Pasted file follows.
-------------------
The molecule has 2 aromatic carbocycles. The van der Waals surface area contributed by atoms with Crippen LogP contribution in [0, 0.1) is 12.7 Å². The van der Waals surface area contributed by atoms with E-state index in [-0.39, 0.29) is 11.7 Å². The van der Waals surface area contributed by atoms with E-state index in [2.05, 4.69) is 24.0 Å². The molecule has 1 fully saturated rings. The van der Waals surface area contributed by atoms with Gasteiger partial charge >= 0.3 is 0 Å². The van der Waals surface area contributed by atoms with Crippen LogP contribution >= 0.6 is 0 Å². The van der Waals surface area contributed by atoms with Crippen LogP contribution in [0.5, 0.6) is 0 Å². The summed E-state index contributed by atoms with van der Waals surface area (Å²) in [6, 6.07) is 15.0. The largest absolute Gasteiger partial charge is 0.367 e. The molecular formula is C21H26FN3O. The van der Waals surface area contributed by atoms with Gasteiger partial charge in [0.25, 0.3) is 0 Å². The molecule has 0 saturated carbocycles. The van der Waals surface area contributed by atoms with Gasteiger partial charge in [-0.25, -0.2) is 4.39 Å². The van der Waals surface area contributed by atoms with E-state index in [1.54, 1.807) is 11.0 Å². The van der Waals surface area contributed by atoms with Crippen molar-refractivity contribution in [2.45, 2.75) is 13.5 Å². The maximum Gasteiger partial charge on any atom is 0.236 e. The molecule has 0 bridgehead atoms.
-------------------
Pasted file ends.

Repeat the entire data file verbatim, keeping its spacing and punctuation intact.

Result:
The molecule has 2 aromatic carbocycles. The van der Waals surface area contributed by atoms with Crippen LogP contribution in [0, 0.1) is 12.7 Å². The van der Waals surface area contributed by atoms with E-state index in [-0.39, 0.29) is 11.7 Å². The van der Waals surface area contributed by atoms with E-state index in [2.05, 4.69) is 24.0 Å². The molecule has 1 fully saturated rings. The van der Waals surface area contributed by atoms with Gasteiger partial charge >= 0.3 is 0 Å². The van der Waals surface area contributed by atoms with Crippen LogP contribution >= 0.6 is 0 Å². The van der Waals surface area contributed by atoms with Crippen LogP contribution in [0.5, 0.6) is 0 Å². The summed E-state index contributed by atoms with van der Waals surface area (Å²) in [6, 6.07) is 15.0. The largest absolute Gasteiger partial charge is 0.367 e. The molecular formula is C21H26FN3O. The van der Waals surface area contributed by atoms with Gasteiger partial charge in [0.25, 0.3) is 0 Å². The molecule has 0 saturated carbocycles. The van der Waals surface area contributed by atoms with Gasteiger partial charge in [-0.25, -0.2) is 4.39 Å². The van der Waals surface area contributed by atoms with E-state index in [1.54, 1.807) is 11.0 Å². The van der Waals surface area contributed by atoms with Crippen molar-refractivity contribution in [2.45, 2.75) is 13.5 Å². The maximum Gasteiger partial charge on any atom is 0.236 e. The molecule has 0 bridgehead atoms.